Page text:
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Few sights are more stirring than that of a Pipe Band in full stride. Scotlands piping tradition stretches back over 4 hundred years and the Highland Bagpipe, Big Pipe (Piob Mhor)  has been used in peacetime and warfare.

In Highland clan society each chief had a Piper attatched to his household. The Piper led the clan into battle and composed tunes in praise of his Chieftain, laments and marches.

Pipes were being played in the kilted Highland regiments in the 1750`s. Pipers often played on the front lines and to this day each Scottish regiment has it`s own Pipe Band.

The uniforms of the military Pipers passed into civilian use particularly after the first World War when there was a rapid growth in civilian Pipe Bands, due to the return of service personnel to civilian life.

It was at this time in 1919 that members of the Inverness Branch of the National Association of Discharged Sailors and Soldiers Association met at Queen Mary`s House at 29 Bank Street, Inverness to consider the possibility of forming a Pipe Band. A list of Pipers and Drummers was produced and it was agreed to form the Band. (see Archives - extract from record of minutes of a special meeting on Tuesday 20th May 1919.)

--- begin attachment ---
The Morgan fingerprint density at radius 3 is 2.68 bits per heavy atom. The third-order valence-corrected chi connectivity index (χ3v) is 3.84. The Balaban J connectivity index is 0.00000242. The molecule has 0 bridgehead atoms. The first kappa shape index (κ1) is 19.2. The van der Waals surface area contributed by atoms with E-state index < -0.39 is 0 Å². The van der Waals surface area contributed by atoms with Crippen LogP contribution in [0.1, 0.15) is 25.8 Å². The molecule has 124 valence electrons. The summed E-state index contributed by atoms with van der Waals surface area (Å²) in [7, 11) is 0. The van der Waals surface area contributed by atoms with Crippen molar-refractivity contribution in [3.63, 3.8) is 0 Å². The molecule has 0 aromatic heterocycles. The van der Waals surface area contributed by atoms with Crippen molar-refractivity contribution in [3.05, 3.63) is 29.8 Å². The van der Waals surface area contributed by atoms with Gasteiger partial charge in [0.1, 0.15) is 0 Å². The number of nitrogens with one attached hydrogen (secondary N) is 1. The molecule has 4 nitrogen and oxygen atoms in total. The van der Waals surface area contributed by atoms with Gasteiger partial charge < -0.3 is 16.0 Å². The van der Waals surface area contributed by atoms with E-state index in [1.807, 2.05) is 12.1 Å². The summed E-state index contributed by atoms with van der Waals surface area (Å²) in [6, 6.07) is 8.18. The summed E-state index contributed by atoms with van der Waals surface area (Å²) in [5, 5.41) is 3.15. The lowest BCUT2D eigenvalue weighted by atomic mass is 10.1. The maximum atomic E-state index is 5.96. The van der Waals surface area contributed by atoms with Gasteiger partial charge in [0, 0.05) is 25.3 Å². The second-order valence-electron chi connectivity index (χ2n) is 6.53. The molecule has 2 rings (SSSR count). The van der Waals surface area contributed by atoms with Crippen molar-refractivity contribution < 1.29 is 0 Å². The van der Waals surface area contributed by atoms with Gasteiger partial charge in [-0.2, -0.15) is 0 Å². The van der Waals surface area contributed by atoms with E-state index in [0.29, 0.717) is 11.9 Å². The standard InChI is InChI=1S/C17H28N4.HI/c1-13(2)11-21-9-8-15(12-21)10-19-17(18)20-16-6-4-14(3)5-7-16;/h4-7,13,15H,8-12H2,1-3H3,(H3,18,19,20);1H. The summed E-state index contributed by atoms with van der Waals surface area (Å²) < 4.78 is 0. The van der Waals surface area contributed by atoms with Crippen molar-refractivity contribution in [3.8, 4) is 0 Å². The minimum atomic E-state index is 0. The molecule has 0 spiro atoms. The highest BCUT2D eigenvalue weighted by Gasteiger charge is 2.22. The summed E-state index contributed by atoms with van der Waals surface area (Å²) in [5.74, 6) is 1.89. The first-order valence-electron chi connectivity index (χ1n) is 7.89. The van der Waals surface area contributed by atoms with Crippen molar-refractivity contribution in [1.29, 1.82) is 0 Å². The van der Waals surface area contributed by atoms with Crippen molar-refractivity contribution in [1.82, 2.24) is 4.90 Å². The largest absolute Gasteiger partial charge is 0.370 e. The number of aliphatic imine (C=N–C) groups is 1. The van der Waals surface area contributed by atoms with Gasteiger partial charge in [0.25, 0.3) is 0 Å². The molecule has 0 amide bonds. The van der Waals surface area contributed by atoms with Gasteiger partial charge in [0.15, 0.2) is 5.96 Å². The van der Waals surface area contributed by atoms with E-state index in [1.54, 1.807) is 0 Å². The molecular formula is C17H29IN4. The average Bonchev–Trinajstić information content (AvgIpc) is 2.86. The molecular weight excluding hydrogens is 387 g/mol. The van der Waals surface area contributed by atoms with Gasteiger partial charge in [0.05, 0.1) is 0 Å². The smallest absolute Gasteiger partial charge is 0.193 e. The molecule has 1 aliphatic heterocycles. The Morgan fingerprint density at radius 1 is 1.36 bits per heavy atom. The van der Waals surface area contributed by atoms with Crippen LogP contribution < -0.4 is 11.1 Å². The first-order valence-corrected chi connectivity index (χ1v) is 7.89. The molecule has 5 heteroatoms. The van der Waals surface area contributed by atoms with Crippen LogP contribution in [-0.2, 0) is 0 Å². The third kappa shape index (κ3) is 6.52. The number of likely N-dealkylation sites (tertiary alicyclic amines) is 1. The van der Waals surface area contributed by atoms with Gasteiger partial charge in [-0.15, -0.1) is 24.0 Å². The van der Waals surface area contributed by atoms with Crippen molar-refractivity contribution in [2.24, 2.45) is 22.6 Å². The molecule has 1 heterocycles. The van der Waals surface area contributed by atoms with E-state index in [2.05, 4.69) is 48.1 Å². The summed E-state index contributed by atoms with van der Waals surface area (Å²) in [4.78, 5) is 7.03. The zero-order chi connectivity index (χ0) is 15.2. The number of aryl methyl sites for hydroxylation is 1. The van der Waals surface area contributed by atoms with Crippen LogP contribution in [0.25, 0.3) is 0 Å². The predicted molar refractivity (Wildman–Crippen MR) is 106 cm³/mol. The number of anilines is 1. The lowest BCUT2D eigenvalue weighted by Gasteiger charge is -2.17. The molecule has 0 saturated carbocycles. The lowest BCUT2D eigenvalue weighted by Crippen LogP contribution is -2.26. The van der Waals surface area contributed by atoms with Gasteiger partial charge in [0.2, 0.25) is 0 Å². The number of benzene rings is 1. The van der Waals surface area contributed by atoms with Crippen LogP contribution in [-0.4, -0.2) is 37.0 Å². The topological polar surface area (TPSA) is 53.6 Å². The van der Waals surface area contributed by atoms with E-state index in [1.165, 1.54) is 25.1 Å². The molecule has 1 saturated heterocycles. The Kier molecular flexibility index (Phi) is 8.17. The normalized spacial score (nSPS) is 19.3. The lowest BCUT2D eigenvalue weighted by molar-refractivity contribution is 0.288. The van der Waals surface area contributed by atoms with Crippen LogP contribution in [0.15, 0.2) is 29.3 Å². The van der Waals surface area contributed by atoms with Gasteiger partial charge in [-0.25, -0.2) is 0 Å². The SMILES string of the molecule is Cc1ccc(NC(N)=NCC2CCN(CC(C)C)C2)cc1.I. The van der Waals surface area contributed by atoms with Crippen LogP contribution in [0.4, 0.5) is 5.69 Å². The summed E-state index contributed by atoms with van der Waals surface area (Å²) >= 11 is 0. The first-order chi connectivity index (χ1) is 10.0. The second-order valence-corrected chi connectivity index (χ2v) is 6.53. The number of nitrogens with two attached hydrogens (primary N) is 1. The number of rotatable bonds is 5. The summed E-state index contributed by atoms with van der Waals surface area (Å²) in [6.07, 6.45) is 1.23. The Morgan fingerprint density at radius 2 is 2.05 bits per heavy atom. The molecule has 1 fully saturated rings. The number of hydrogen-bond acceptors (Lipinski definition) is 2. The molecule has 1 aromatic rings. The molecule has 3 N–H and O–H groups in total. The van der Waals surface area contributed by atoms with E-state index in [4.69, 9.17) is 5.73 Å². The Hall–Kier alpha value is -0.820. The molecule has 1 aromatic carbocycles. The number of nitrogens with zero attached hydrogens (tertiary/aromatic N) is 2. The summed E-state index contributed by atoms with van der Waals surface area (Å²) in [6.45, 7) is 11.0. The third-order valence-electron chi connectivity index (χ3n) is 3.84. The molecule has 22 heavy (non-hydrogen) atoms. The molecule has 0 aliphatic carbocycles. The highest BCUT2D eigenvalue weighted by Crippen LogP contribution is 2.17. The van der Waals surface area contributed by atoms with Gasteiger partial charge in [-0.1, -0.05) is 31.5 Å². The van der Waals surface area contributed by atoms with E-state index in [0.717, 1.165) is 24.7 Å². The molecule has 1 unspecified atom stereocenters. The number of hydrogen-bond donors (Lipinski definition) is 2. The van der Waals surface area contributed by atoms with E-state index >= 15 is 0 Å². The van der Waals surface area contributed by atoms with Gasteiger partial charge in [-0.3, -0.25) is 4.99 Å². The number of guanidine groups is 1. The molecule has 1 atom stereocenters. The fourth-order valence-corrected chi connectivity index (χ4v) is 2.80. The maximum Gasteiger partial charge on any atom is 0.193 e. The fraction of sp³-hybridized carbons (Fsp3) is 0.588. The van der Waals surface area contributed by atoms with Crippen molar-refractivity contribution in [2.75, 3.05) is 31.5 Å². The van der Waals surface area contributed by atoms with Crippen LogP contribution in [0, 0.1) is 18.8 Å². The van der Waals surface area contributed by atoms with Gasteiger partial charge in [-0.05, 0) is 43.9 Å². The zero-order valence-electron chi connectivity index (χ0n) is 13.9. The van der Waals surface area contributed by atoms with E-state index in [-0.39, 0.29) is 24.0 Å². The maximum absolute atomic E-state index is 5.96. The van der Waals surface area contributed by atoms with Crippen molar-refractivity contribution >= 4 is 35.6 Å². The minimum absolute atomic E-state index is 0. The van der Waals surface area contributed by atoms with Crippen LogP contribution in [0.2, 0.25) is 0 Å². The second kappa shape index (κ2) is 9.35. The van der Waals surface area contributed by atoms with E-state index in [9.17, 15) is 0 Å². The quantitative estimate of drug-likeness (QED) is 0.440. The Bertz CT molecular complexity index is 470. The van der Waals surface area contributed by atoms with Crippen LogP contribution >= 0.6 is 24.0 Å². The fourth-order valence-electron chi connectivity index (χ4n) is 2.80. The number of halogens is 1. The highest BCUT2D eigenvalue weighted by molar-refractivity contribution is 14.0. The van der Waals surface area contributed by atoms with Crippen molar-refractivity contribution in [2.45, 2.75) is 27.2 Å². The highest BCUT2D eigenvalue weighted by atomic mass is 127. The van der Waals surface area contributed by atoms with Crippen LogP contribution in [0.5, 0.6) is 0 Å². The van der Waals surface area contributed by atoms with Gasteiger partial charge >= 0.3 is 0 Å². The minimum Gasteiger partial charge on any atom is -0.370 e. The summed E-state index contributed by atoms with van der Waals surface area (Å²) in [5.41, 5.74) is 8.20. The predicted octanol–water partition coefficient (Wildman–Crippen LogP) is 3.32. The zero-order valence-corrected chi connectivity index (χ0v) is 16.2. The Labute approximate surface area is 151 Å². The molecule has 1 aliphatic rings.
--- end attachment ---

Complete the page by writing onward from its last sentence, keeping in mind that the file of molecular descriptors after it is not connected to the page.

The following appointments were made:

Pipe Major--------- John Ross. Innes Street.

Drum Major------- J. Fraser. King Street.

Band President---- W. W. Macdonald. Maryhill.

In 1921 several associations were amalgamated and became the Royal British Legion and at this time the Band became the Inverness Branch Royal British Legion Pipes and Drums.

The band was one of the first which was formed in the Highlands and is one of the few remaining bands who wear the full military No 1 dress.

At the end of the second World War their were seven Pipe Majors members of the Band and in the 1930`s their were four members of the same Chisholm family. W Chisholm  having been appointed Pipe Sergeant at it`s formation in 1919.


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